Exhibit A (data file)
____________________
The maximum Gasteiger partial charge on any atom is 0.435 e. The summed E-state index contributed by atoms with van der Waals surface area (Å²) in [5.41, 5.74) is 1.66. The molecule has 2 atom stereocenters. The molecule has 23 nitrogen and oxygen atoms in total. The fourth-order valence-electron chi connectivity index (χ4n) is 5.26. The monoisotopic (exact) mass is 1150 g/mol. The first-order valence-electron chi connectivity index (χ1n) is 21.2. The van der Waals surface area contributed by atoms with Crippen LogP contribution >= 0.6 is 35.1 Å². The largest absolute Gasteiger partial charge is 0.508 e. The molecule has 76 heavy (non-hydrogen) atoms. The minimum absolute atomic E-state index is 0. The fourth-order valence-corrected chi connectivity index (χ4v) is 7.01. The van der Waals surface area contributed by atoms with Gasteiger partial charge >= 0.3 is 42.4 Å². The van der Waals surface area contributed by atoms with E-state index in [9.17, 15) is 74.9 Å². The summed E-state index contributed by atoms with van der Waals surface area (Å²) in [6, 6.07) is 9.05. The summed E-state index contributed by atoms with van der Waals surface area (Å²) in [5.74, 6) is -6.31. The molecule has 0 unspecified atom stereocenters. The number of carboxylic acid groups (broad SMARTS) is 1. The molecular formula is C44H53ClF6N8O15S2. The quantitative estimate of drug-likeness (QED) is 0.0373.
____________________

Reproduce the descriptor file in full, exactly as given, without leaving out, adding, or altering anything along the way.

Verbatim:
The maximum Gasteiger partial charge on any atom is 0.435 e. The summed E-state index contributed by atoms with van der Waals surface area (Å²) in [5.41, 5.74) is 1.66. The molecule has 2 atom stereocenters. The molecule has 23 nitrogen and oxygen atoms in total. The fourth-order valence-electron chi connectivity index (χ4n) is 5.26. The monoisotopic (exact) mass is 1150 g/mol. The first-order valence-electron chi connectivity index (χ1n) is 21.2. The van der Waals surface area contributed by atoms with Crippen LogP contribution >= 0.6 is 35.1 Å². The largest absolute Gasteiger partial charge is 0.508 e. The molecule has 76 heavy (non-hydrogen) atoms. The minimum absolute atomic E-state index is 0. The fourth-order valence-corrected chi connectivity index (χ4v) is 7.01. The van der Waals surface area contributed by atoms with Gasteiger partial charge >= 0.3 is 42.4 Å². The van der Waals surface area contributed by atoms with E-state index in [9.17, 15) is 74.9 Å². The summed E-state index contributed by atoms with van der Waals surface area (Å²) in [6, 6.07) is 9.05. The summed E-state index contributed by atoms with van der Waals surface area (Å²) in [5.74, 6) is -6.31. The molecule has 0 unspecified atom stereocenters. The number of carboxylic acid groups (broad SMARTS) is 1. The molecular formula is C44H53ClF6N8O15S2. The quantitative estimate of drug-likeness (QED) is 0.0373.